Growing business through relationships, customer satisfaction and technology

King Machine
Dale Lyski and his partners Keith Mehus, Rick Huffman, and Mark Henderson made a heavy investment in technology to compete in marketplace.

 

King Machine, LLC. has more than 30+ years of manufacturing expertise in the Pacific Northwest.  The original owner started King Machine in 1978 and ran it until 2013 when he sold it to a group of local machinists wanting their own company.  King Machine had always done aerospace work, but for older airplane programs that were drawing based, like the Boeing 747 and 767.  They didn’t have the ability to work effectively with newer, digital only programs designed in CATIA.  “The company needed an upgrade in technology and tools to compete on newer airplane programs,” explains vice president and general manager Dale Lyski.  “The first thing we did after the sale was complete was invest in technology. We purchased CATIA, VERICUT and a Brown and Sharpe CMM.” For Dale and his partners these were the bare bone necessities needed to compete in the current marketplace.  King Machine was an attractive purchase because it already had a Boeing supplier code, ISO certification, and a quality system.  This was the foundation needed to grow the company without having the added hassle and expense of starting from scratch. “When we took over on August 6th, 2013 there were 12 people working here with barely enough work to keep them busy.  We now have 42 employees on staff and our sales have grown at a similar pace.”

King Machine
John Madison (top left) and Dave Jennings (top right) have been programming CNC for 30+ years. Neither of them can imagine working in a shop that doesn’t have VERICUT simulation software. They program faster and have more confidence in what they do knowing that something has their back and is going to check their work. Nothing gets run on any machine without the operator knowing 100% that is has been proved out in VERICUT first.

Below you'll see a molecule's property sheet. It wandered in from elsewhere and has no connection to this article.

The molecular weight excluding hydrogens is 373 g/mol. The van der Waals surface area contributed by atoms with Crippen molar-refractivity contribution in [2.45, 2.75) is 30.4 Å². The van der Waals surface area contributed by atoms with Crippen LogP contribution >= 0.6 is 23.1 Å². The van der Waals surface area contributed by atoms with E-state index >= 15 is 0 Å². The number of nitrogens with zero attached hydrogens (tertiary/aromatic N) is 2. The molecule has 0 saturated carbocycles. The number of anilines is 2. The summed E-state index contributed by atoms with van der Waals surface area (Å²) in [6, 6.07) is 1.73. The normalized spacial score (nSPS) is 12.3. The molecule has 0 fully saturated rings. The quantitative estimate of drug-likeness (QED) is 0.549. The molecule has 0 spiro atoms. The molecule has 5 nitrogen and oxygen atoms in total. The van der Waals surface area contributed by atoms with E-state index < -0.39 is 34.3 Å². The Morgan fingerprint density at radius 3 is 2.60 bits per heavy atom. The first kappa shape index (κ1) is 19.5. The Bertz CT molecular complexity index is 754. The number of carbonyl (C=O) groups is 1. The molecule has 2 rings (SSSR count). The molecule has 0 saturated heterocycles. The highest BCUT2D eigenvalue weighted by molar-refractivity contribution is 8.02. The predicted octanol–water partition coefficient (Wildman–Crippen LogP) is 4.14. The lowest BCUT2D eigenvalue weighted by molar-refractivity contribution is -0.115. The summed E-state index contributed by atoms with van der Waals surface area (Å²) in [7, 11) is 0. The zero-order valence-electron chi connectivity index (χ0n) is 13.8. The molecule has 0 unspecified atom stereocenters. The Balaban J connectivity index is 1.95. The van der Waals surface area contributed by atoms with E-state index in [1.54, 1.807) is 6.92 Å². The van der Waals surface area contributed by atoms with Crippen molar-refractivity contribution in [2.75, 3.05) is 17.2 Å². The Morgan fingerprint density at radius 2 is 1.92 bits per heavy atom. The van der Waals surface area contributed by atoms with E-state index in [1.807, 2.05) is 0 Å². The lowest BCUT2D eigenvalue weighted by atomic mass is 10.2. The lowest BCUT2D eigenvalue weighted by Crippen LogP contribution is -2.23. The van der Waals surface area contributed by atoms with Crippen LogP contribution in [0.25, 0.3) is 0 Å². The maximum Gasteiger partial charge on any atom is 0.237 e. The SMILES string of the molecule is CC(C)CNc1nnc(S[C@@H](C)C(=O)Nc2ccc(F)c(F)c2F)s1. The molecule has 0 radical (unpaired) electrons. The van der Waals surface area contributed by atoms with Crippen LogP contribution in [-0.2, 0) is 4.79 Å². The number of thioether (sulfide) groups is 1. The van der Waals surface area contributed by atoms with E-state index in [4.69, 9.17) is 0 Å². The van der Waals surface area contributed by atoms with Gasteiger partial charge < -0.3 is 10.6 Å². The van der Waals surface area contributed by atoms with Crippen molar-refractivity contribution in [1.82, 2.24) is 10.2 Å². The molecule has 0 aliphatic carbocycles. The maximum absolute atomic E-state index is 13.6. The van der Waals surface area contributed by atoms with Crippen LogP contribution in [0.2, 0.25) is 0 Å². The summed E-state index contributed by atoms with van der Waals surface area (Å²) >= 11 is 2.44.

Dale and his partners all worked together for twenty plus years for a local privately owned machining business. That business was purchased by a private equity group, then sold again to large public company.  “Going from a private, family run business, to a private equity, and then to a public company was a big transition,” describes Dale. Within a year and a half of the last sale most of the management had left the organization and gone off to do other things.  They took away a lot of experience and applied it here.  Each of the partners has their own expertise, so there are never too many cooks in the same kitchen.  Keith Mehus is the president of King Machine and was the general manager at the previous company they all worked.  Dale handled the operations and engineering at the old place and continues to do so at King Machine.  Rick Huffman is down on the shop floor as production manager, while Mark Henderson handles business development.  Mark formed good relationships with customers at the prior company and was instrumental in getting the ball rolling in the new direction at King Machine.

King Machine
Technology investments were not limited to manufacturing and software. King Machine purchased a chip pucker and a coolant recovery system to save money. They create a fair amount swarf by hogging out large pieces of aluminum billets. Those chips go into a hopper before being pressed in hydraulic cylinder to create a puck the size of a soup can. In the process of doing that it removes all the coolant from the puck that they then collect and recycle. They get a higher scrap value and it takes up less space. They were spending 5-6 thousand dollars a month in coolant. That cost has gone down significantly since the acquisition of the recovery system.